From ties to masks: German tailor shifts production to survive pandemic

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From ties to masks: German tailor shifts production to survive pandemic

FILE PHOTO: The spread of the coronavirus disease (COVID-19) in Berlin

BERLIN (Reuters) - A 100-year-old Berlin tailor has been inundated with orders for colourful face masks sewn by its seamstresses after it suspended production of its signature bow ties two weeks ago due to the coronavirus outbreak.

Auerbach, which is famous for its colourful men's accessories like scarves and ties, has received 8,000 orders for its hand-made face masks, which sell for 18 euros a piece, since it advertised them late last month.

CEO Jan-Henrik Maria Scheper-Stuke said he had to hire 20 new seamstresses in addition to the seven he had before the crisis to meet the flood of online orders, which continues unabated with 800 to 1,000 new masks ordered every day.

"Necessity is the mother of invention," said Scheper-Stuke. "We make no profit from making masks. We just want to cover our costs. It is just a survival exercise. We can't wait to return to making ties for weddings and other happy occasions."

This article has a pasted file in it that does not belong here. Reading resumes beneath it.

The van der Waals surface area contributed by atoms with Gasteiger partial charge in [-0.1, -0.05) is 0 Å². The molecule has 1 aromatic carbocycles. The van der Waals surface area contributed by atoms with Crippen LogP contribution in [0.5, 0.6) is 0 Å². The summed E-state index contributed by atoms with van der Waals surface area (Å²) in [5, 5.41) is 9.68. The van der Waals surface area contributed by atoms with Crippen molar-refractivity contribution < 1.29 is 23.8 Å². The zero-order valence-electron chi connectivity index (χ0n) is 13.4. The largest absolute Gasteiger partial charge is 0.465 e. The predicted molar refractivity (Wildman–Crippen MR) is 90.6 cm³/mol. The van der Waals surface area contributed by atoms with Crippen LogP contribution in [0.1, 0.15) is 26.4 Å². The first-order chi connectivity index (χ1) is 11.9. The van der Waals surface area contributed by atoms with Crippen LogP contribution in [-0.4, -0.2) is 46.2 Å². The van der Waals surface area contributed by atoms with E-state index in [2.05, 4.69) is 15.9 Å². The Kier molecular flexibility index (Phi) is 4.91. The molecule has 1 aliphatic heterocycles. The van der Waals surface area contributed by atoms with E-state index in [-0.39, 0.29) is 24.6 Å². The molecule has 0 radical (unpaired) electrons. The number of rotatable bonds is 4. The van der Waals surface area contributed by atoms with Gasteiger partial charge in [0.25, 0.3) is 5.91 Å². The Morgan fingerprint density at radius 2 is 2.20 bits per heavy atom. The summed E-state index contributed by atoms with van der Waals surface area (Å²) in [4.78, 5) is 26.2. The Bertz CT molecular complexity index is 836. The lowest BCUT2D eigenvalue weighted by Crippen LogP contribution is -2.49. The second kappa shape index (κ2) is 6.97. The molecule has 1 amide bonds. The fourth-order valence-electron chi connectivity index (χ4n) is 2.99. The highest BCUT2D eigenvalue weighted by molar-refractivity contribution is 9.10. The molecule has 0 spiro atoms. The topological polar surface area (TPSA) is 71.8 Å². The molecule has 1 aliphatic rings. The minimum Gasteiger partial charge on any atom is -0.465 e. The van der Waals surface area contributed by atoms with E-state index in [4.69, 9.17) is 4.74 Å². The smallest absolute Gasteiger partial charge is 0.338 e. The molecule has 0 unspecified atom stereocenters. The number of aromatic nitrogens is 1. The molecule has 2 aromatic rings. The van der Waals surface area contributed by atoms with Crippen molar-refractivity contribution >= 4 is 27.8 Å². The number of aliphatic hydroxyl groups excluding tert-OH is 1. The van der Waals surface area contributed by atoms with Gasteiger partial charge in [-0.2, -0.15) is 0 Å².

Most of the online orders are from Germany, Austria and Switzerland, but there have been some from as far as Hong Kong.

"When we advertised that we are looking for seamstresses in the local newspaper, we received hundreds of applications," said Scheper-Stuke. "We had to turn people down. And we had to train the new seamstresses how to make masks."

Germany, which has about 100,000 confirmed cases and just over 1,600 deaths, has not made wearing masks in public compulsory.

Chancellor Angela Merkel said on Monday that wearing a mask would not necessarily prevent people from catching the coronavirus and that masks made from cloth risk spreading the disease if they are not regularly washed.

"Improper use could be even more fatal," Merkel said when asked if the government would recommend wearing masks. "You need to wash it regularly, avoid wearing it over a long period of time, iron it, or warm it the oven or the microwave."


(Reporting by Joseph Nasr; Editing by Alexandra Hudson)